Her conference broadcast "educational videos" about cannabis and were not promoting drugs or drug paraphernalia, but "only information that furthered the national conversation about cannabis -- which is protected speech under the First Amendment of the United States Constitution," the lawsuit said.

Palmer now believes any company with a legal cannabis-related business is a "sitting duck" if it uses either platform, because it can be "shut down at any time."

Industrial hemp and CBD companies have been blackballed by Facebook, as well, even though the 2018 U.S. Farm Bill declassified hemp -- a plant in the cannabis family -- and made it no longer illegal as a Schedule 1 drug.

"I personally got thrown in FB jail for saying we had 'great strains, great clones,'" Colorado hemp farmer Andy Grant told UPI.

Joy Organics, a Colorado company that sells CBD products, had its Facebook page shut down in January, said Hannah Smith, the company's marketing head.

"We were not running any ads for CBD, but we were shut down, as were several other CBD pages of companies we knew." In Joy Organics' case, the page had been classified in error as a "pharmaceutical company," Smith said. The page later was restored.


Facebook's blocking of her company's pages "seemed very arbitrary," Smith said.

The Hemp Industries Association, an industry trade group, has been advertising on an electronic billboard in New York City's Times Square since March with the message "Facebook: Stop Censoring Hemp." The group is paying for the ad to run through Aug. 24, it said.

"Hemp entrepreneurs nationwide are currently being denied access to one of the most powerful marketing platforms in the world for small businesses, restricted to outdated policies that continue to conflate hemp with marijuana," Colleen Keahey Lanier, the association's executive director, said in a statement.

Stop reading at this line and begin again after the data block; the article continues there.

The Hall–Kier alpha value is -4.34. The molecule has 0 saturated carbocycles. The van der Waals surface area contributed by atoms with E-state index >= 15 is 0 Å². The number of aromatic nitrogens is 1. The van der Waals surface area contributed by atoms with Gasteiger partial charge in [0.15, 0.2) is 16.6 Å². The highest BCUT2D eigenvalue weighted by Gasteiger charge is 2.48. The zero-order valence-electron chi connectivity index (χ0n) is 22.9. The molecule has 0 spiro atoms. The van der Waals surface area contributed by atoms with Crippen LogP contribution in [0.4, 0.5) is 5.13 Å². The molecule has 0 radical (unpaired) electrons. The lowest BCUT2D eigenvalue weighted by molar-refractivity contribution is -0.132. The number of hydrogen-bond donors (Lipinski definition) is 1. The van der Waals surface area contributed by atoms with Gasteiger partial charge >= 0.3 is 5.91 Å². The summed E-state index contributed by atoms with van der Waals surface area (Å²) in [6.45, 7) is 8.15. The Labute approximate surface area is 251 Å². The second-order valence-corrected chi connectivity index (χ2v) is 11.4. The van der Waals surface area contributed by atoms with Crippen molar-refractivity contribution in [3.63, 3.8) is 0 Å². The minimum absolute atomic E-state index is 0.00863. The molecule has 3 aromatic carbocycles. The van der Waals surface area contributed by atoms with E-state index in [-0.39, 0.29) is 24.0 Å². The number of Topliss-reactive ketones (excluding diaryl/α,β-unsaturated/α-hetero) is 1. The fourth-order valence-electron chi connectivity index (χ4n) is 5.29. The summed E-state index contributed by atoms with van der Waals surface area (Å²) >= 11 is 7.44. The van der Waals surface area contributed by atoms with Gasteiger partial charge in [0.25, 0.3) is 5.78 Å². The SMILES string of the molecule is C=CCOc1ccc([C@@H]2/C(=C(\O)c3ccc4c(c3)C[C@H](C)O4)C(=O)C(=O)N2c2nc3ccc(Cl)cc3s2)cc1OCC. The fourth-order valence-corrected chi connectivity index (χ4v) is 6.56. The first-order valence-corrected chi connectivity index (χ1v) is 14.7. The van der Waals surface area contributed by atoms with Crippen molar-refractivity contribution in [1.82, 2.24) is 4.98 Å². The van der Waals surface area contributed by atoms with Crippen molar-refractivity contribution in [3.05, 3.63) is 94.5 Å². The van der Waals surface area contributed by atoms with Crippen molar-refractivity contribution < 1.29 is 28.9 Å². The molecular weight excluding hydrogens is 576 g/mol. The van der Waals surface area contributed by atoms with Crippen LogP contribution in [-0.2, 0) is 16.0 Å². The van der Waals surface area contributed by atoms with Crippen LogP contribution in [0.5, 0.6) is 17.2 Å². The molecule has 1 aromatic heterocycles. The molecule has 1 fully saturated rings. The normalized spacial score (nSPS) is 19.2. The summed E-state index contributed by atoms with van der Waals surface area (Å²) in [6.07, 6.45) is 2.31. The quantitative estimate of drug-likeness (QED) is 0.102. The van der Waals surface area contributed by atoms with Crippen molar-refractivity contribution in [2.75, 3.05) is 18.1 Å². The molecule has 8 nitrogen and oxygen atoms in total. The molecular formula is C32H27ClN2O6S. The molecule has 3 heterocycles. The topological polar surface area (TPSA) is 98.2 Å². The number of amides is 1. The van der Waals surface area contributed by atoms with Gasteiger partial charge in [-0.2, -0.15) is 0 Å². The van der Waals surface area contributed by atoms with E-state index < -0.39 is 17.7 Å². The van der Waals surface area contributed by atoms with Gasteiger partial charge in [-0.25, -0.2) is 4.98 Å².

The U.S. Supreme Court ruled last week that private companies can determine what is posted by the public on their websites.

In a case involving a Manhattan public access television channel, the court ruled that the station did not have to hold to a First Amendment standard. Social media companies had been watching the case. The Electronic Frontier Foundation had filed an amicus brief in the case urging the court not to force private companies to allow unmoderated speech on their platforms.

But some argue that the big social media companies have become almost like a public utility in their users' lives.


"Facebook is unfortunately in the middle of a bad political decision-making process that Congress needs to address," said lawyer David Holland, executive director at the New York chapter of the National Organization for the Reform of Marijuana Laws, who filed the suit against Facebook in U.S. District Court for the Southern District of New York on behalf of Cannaramic.

"They're paying the price to have to censor the conversation about cannabis in an election year when their company is essentially the public square," Holland said.